Question: When is an employer not required to give accommodations to a disabled worker?

Answer: When the employee doesn’t need them to perform the essential functions of his job.

That’s what the U.S. Court of Appeals in Chicago held in a recent decision, Hooper v. Proctor Health Care Inc.

"Duh," one may scoff, "isn’t that obvious?" Perhaps it should be, but it’s an important point employers sometimes overlook when dealing with employees with physical or mental handicaps.

Partial blame for this oversight may lie with employment lawyers. In order to protect against failure to accommodate lawsuits under the Americans with Disabilities Act ("ADA"), lawyers have, quite properly, preached to their clients the importance of engaging in an "interactive process" with disabled individuals to attempt to identify and agree upon reasonable accommodations for them.

But this emphasis on the interactive process may cause some employers to fail to ask a fundamental, threshold question: Does the disabled person need any reasonable accommodations?

This "interactive process" is only required when one or more reasonable accommodations are necessary to enable a person with a disability to perform the essential functions of the job. In the Hooper case, the plaintiff was a doctor in an outpatient, urgent and primary care facility. In 2010, an off-duty incident precipitated a flare-up in his previously diagnosed bi-polar disorder, and his psychiatrist placed him on a medical leave.

Less than a month later, Dr. Hooper’s psychiatrist released him to return to work without restrictions, but his employer determined that he should continue on paid leave until an independent medical exam confirmed his fitness for duty. After that exam, the independent psychiatrist also released him to return to work without restrictions the next day.

However, when Dr. Hooper did not return to work over two weeks after being released for duty, his employment was terminated. He sued Proctor for disability discrimination and also argued that Proctor had failed to reasonably accommodate him because it fired him without engaging in an interactive process to discuss accommodations. The district court granted summary judgment for Proctor on both claims, rejecting the reasonable accommodation claim because Dr. Hooper had failed to assert it in his complaint.

On appeal, the Court of Appeals ruled that even if he had properly alleged a failure to accommodate it wouldn’t have mattered because the doctors had released him to return to work without any accommodations. In short, when, as Dr. Hooper’s doctors concluded, a person with a disability can perform the essential functions of a job without reasonable accommodation, no such accommodation (and thus, no interactive process) is required.

Here is the key takeaway from this case: Before beginning a discussion with a disabled employee about reasonable accommodations, an employer should first inquire as to what accommodations, if any, the employee’s doctor recommends.

Although the doctor’s recommendations are not always controlling, they usually are entitled to great deference, and consequently, should be the logical starting point for the analysis. Sometimes employees insist upon accommodations not proposed by their physicians which may be unreasonable or pose undue hardships for their employers. When this occurs, employers should confirm in writing the accommodations suggested by the employees’ doctors or the fact that no accommodations were suggested.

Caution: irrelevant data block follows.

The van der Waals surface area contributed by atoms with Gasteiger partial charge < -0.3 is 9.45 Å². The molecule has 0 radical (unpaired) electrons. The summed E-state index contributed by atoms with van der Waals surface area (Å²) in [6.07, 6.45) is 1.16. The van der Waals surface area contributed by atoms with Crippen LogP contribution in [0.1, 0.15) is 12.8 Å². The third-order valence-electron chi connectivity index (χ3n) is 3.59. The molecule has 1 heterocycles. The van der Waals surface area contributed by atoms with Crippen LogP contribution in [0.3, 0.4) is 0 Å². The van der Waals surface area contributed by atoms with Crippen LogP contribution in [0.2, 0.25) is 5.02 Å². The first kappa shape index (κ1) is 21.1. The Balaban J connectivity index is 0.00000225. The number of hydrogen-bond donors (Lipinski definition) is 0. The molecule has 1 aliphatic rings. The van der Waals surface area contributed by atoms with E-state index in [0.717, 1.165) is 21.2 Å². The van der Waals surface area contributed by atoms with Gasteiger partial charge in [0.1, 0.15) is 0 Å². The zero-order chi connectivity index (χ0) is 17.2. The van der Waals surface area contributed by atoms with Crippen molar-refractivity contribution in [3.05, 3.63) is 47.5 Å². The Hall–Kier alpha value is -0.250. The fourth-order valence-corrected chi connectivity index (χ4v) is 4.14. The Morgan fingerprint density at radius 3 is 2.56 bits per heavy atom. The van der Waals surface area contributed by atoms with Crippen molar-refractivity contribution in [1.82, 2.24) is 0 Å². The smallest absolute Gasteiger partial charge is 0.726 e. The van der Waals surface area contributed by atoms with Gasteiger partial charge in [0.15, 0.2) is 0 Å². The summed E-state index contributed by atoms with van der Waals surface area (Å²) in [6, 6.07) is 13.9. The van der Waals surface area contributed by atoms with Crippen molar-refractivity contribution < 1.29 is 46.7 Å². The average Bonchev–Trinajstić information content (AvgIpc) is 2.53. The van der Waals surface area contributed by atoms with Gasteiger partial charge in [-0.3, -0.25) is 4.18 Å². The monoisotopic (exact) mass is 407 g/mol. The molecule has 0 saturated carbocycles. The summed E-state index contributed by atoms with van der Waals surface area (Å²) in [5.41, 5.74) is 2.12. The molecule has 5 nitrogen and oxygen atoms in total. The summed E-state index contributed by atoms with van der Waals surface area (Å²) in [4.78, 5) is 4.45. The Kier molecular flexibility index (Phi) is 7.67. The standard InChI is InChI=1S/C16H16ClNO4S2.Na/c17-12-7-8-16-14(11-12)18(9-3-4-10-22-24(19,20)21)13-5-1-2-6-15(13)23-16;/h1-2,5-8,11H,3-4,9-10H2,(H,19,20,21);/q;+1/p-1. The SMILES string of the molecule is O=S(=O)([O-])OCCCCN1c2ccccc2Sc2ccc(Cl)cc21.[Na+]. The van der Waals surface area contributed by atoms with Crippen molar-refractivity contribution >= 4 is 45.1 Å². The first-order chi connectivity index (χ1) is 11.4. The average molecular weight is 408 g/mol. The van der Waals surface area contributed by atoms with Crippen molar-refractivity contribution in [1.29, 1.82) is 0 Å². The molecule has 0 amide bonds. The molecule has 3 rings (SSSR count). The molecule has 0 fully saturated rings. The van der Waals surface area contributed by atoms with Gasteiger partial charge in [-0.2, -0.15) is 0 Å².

If the doctor’s recommendations regarding accommodations differ significantly from what the employee is requesting, the employer should meet with the employee as part of the interactive process and ask for clarification and specifics as to why the employee believes the additional accommodations are necessary.

If an employee’s doctor has not provided the employee with any recommendations about accommodation or recommends accommodations which seem excessive or unreasonable, the employer should ask the employee to sign a medical release authorization and send it to the doctor with the employer’s specific questions.

May an employer request a second opinion from a different doctor as to the reasonable accommodations requested by the employee’s doctor?

An enforcement guidance issued by the Equal Enforcement Opportunity Commission indicates that the ADA regulations do not permit such a second opinion unless the employee’s doctor has provided insufficient information to substantiate that the employee has a disability and needs accommodation.

The Hooper case did not fit that exception, but the employer was permitted to obtain a second opinion because it wanted an independent medical exam to confirm that the doctor was fit to return to work. However, as the Hooper case teaches, when the doctor states that no work restrictions (i.e., accommodations) are needed, absent unusual circumstances this should be the end of the discussion.

For more information, contact Wayne "Skip" Adams or any member of Ice Miller’s Labor, Employment and Immigration Group. He can be reached at or 317-236-2117.

Skip Adams is a partner Ice Miller’s Labor and Employment Group. Since 1974, Skip’s practice has been devoted to the representation of employers primarily in employment and labor matters. He regularly advises clients concerning employment contracts, separation and severance agreements, trade secret and non-compete covenants, change in control provisions, and asset purchase agreements. Skip also has substantial experience in defending employers in employment discrimination cases, wrongful discharge lawsuits and labor arbitrations.

This publication is intended for general information purposes only and does not and is not intended to constitute legal advice. The reader should consult with legal counsel to determine how laws or decisions discussed herein apply to the reader’s specific circumstances.

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